Mark E. Neely Jr.: His new book given a blistering review by James McPherson

Historians in the News

In 1992 Mark E. Neely Jr. won the Pulitzer Prize in History for his book The Fate of Liberty: Abraham Lincoln and Civil Liberties.[1] In the same year that the book came out he published an influential article in the journal Civil War History titled "Was the Civil War a Total War?"[2] His answer to that question was no. The concept of "total war" had arisen as a way of describing the horrifying destruction of lives and resources in World War II. The generation of historians who experienced that cataclysm used this phrase to describe the American Civil War as well. That conflict cost more American lives than World War II, even though the United States in 1861 had less than one quarter the population of 1941, and it left large portions of the South looking like bombed-out cities of Europe and Japan....

Neely's article had great influence. Few historians now describe the Civil War as a total war. Perhaps I was the last one to do so, in an article first published in 1992 and reprinted in 1996.[5] In the nine years that separated the second and third editions of my textbook on the Civil War and Reconstruction, I changed my occasional use of the phrase "total war" to "hard war."[6]...


eely's final chapter addresses the question of casualty figures in the Civil War. He does not challenge the data that at least 620,000 soldiers died in the war. Rather, he questions the interpretation of these data. This number of deaths "has played an important role in the modern transformation of the image of that conflict into a forerunner of terror and unrestrained violence." These 620,000 dead amounted to 2 percent of the American population in 1861. If 2 percent of Americans were to die in a war fought today, the number of American war dead would be more than six million. This startling fact might call into question the conclusion that the Civil War was "remarkable for its traditional restraint." So these figures must somehow be sanitized. The figure of 620,000 "lumps the dead from both sides together and calls them all 'Americans,'" Neely points out. "Such a mixing of opponents is rarely done in studying other American wars.... If we consider the Civil War casualties one 'country' at a time, then the 360,000 Union dead do not equal even the 407,000 Americans killed in World War II" and "the 260,000 Confederate dead constitute but 64 percent of the 407,000 Americans killed in World War II."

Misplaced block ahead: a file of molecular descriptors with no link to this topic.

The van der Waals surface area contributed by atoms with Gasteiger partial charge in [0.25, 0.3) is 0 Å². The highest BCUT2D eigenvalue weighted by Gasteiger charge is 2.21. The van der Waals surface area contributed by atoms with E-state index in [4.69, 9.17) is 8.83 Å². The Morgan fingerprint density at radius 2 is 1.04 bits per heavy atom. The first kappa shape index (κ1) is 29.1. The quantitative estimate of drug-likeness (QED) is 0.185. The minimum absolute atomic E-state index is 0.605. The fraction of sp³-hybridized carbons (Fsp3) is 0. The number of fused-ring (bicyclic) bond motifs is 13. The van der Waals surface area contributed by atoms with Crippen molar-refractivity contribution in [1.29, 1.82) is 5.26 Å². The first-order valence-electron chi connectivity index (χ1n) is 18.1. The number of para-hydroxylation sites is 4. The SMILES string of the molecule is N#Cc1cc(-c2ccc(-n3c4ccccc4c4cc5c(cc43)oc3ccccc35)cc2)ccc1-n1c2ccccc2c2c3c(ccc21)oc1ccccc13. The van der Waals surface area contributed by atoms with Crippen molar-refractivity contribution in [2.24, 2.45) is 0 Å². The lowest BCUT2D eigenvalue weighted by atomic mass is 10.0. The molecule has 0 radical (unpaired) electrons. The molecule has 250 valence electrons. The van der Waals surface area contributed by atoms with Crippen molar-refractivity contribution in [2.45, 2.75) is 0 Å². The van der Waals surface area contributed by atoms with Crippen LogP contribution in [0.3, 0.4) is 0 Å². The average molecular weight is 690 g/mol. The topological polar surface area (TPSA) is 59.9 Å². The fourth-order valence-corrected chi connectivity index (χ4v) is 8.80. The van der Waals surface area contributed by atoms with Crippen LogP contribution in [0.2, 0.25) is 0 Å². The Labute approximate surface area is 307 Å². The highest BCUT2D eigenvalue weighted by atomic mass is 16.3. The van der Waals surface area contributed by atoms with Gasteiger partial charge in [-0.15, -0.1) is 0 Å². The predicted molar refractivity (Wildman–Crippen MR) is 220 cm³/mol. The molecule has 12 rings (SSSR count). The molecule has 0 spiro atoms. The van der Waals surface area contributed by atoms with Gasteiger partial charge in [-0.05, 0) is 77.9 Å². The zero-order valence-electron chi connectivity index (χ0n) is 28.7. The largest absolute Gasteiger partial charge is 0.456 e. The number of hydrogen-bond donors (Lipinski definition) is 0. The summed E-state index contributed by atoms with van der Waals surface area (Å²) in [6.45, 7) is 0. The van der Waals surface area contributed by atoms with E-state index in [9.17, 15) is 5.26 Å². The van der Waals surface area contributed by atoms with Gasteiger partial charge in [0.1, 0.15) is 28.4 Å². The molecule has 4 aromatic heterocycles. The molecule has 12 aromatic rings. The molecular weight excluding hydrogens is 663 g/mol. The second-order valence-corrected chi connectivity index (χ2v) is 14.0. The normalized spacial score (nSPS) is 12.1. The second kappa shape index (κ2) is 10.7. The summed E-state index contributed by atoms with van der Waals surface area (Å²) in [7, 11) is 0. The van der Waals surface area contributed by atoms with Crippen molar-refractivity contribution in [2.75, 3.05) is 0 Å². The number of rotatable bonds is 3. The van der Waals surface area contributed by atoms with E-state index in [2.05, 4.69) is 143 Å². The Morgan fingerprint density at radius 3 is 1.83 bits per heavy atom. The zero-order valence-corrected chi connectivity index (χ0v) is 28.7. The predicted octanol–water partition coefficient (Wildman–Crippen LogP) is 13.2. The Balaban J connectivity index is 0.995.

Such an argument is breathtaking in its contempt for the reader's intelligence. The 360,000 Union war dead were 1.6 percent of the population of Union states. An equivalent American death toll in World War II would have been 2.1 million and would today be 4.8 million. The 260,000 Southern dead constituted 2.9 percent of the Confederate population (including slaves), which would translate into 3.9 million of the 1940s population and 8.7 million today. By disaggregating the Union and Confederate tolls, as Neely wants us to do, the proportionate casualty rate for the Union is almost as large as when they are lumped together and the Confederate rate is far greater—and each is several times more catastrophic than for any other war, including World War II. These figures demonstrate the opposite of what Neely wants them to prove.